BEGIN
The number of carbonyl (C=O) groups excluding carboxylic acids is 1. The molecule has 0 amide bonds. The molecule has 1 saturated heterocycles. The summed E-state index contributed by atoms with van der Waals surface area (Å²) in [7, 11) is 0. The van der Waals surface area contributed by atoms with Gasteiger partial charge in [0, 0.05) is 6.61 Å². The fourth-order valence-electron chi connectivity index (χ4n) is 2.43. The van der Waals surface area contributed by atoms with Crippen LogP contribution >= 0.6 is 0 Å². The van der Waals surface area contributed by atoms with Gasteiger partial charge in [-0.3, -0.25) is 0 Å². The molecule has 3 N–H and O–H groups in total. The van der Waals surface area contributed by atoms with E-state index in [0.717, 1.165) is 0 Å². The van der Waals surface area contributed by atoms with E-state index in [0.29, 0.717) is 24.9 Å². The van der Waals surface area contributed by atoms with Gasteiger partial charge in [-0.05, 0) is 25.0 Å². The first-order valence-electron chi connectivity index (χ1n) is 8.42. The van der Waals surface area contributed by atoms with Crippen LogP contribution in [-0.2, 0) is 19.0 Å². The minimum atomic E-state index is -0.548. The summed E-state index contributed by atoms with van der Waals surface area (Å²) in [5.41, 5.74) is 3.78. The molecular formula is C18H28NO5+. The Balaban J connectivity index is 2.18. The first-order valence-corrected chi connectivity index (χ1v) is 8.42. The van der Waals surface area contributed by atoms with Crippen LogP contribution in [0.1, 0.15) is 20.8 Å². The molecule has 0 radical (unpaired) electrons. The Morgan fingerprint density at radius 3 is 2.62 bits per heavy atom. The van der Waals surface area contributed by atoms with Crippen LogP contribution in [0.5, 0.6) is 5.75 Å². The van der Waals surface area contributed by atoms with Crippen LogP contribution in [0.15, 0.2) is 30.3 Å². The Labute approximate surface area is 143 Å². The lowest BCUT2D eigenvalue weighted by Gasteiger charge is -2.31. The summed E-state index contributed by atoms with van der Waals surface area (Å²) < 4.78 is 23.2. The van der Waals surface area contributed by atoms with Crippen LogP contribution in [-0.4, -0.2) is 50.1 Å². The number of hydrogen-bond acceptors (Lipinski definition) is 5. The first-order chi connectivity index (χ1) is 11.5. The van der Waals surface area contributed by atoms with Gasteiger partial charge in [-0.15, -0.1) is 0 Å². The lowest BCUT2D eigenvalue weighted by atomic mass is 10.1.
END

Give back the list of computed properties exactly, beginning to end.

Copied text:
The number of carbonyl (C=O) groups excluding carboxylic acids is 1. The molecule has 0 amide bonds. The molecule has 1 saturated heterocycles. The summed E-state index contributed by atoms with van der Waals surface area (Å²) in [7, 11) is 0. The van der Waals surface area contributed by atoms with Gasteiger partial charge in [0, 0.05) is 6.61 Å². The fourth-order valence-electron chi connectivity index (χ4n) is 2.43. The van der Waals surface area contributed by atoms with Crippen LogP contribution >= 0.6 is 0 Å². The van der Waals surface area contributed by atoms with Gasteiger partial charge in [-0.3, -0.25) is 0 Å². The molecule has 3 N–H and O–H groups in total. The van der Waals surface area contributed by atoms with E-state index in [0.717, 1.165) is 0 Å². The van der Waals surface area contributed by atoms with E-state index in [0.29, 0.717) is 24.9 Å². The van der Waals surface area contributed by atoms with Gasteiger partial charge in [-0.05, 0) is 25.0 Å². The first-order valence-electron chi connectivity index (χ1n) is 8.42. The van der Waals surface area contributed by atoms with Crippen LogP contribution in [-0.2, 0) is 19.0 Å². The minimum atomic E-state index is -0.548. The summed E-state index contributed by atoms with van der Waals surface area (Å²) in [5.41, 5.74) is 3.78. The molecular formula is C18H28NO5+. The Balaban J connectivity index is 2.18. The first-order valence-corrected chi connectivity index (χ1v) is 8.42. The van der Waals surface area contributed by atoms with Crippen LogP contribution in [0.1, 0.15) is 20.8 Å². The molecule has 0 radical (unpaired) electrons. The Morgan fingerprint density at radius 3 is 2.62 bits per heavy atom. The van der Waals surface area contributed by atoms with Crippen LogP contribution in [0.5, 0.6) is 5.75 Å². The van der Waals surface area contributed by atoms with Crippen LogP contribution in [0.15, 0.2) is 30.3 Å². The Labute approximate surface area is 143 Å². The lowest BCUT2D eigenvalue weighted by Gasteiger charge is -2.31. The summed E-state index contributed by atoms with van der Waals surface area (Å²) < 4.78 is 23.2. The van der Waals surface area contributed by atoms with Crippen LogP contribution in [-0.4, -0.2) is 50.1 Å². The number of hydrogen-bond acceptors (Lipinski definition) is 5. The first-order chi connectivity index (χ1) is 11.5. The van der Waals surface area contributed by atoms with Gasteiger partial charge in [-0.15, -0.1) is 0 Å². The lowest BCUT2D eigenvalue weighted by atomic mass is 10.1.